South Africa pays tribute to legendary photographer Alf Kumalo
10/24/2012, 1:32 p.m.
Oct. 23 (GIN) - A self-taught photographer who captured the 1976 student uprising, the state of emergency during the 1980s, the unbanning of the liberation movements and the inauguration of South Africa's first democratic government among a host of other events, Alf Kumalo had a life well-lived and a career which spanned over more than 50 years.
Kumalo passed away on Oct. 21 from renal failure. He was 82.
"Alf Kumalo was more than a documentary photo journalist, he was, above all, one of South Africa's eminent historians," said former President Thabo Mbeki. "No one could contradict the truth of what he captured so competently through the lens."
Born in Alexandra, Kumalo made his name as a photographer for Drum, Bantu World, and Golden City Post where he provided the international community with evidence of the brutality of apartheid.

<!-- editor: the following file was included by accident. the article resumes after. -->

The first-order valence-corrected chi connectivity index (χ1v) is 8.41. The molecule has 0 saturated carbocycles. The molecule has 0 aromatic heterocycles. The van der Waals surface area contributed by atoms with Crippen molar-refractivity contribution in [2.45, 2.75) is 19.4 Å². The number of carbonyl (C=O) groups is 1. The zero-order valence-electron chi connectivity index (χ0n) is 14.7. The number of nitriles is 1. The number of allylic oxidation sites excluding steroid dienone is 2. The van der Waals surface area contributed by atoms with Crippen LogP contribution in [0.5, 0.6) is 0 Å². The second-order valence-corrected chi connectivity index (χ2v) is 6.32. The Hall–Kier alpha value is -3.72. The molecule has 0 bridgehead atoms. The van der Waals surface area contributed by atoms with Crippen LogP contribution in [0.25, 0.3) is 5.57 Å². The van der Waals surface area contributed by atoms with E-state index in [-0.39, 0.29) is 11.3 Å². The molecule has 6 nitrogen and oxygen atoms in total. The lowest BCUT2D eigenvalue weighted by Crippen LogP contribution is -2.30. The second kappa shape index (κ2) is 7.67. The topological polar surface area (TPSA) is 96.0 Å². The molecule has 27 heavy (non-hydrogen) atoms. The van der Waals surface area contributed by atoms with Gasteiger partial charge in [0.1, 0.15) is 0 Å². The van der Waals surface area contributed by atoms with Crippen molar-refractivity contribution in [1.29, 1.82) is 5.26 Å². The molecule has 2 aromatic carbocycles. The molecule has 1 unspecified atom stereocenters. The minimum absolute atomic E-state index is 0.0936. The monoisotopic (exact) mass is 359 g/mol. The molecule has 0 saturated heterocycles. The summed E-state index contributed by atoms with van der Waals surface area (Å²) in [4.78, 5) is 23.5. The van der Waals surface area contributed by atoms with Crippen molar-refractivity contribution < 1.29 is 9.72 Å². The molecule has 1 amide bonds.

Ten years ago, Kumalo opened a photographic museum and institute at his former house in Soweto to share his photographic skills with young South Africans.
"The ANC and the people of South Africa are forever indebted to Alf Kumalo for being at their service and striving to expose a system that was inhuman," said ANC spokesperson Jackson Mthembu on behalf of the party.
The Nelson Mandela family wrote: "We are saddened by the death of son, brother and uncle, Alf Kumalo. May his soul rest in peace."
Kumalo's work can be viewed through January 2013 at the International Center of Photography in their current exhibit: Rise and Fall of Apartheid: Photography and the Bureaucracy of Everyday Life.